Above the Zambezi River, within sight of stunning Victoria Falls, an Australian bungee jumper became one of 500,000 tourists from the past ten years to bungee jump above crocodile-infested waters. She was the first to plunge in after her cord snapped.
This dramatic YouTube video is a wake up call for risk management—one in half a million is a safe statistic for most companies, but enterprise risk management (ERM), which can reduce that even further, still isn’t embedded in most day-to-day activities, according to The Conference Board.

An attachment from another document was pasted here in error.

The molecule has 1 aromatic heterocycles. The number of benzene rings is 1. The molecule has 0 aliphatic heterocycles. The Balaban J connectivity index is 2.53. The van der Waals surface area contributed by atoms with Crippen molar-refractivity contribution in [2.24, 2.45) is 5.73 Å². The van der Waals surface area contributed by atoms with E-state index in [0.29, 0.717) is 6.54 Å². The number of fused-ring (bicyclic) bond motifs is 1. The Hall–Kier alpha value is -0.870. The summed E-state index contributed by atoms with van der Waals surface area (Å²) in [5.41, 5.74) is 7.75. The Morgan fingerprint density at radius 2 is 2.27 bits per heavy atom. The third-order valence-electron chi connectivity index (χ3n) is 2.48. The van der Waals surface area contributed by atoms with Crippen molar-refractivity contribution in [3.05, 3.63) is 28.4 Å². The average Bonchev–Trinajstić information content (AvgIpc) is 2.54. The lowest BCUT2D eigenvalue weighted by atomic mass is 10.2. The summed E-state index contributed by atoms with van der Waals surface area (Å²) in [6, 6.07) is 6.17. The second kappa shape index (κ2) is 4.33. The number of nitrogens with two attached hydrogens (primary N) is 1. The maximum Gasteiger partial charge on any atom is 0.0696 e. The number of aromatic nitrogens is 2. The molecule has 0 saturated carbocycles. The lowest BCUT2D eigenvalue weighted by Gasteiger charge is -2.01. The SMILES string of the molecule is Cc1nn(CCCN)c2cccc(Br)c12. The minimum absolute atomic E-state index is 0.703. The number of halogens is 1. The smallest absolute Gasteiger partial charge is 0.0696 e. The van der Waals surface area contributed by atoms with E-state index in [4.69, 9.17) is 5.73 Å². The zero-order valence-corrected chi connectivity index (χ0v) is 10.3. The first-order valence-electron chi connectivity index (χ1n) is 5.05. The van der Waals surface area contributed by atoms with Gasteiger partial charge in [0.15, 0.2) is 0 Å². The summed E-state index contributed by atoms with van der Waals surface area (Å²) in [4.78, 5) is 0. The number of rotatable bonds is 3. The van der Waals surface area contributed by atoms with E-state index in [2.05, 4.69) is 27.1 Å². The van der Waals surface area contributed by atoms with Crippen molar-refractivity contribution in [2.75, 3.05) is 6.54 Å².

The report, sponsored by global management consultancy Oliver Wyman, was based on a survey of risk, audit, and finance executives with 200 companies from a range of industries. Fifty-five percent of survey participants indicated that by 2008, their corporate boards are a top driver of their enterprise risk management program, up from 49 percent in 2006.
But The Conference Board says ERM, a strategic method of understanding and managing risks, is not being integrated in corporate cultures. The progress has been mainly in early stage efforts, such as creating a risk inventory and assessment process. That means potential trouble—key ERM benefits in managing the overall corporate risk profile and portfolio are still unrealized at most companies.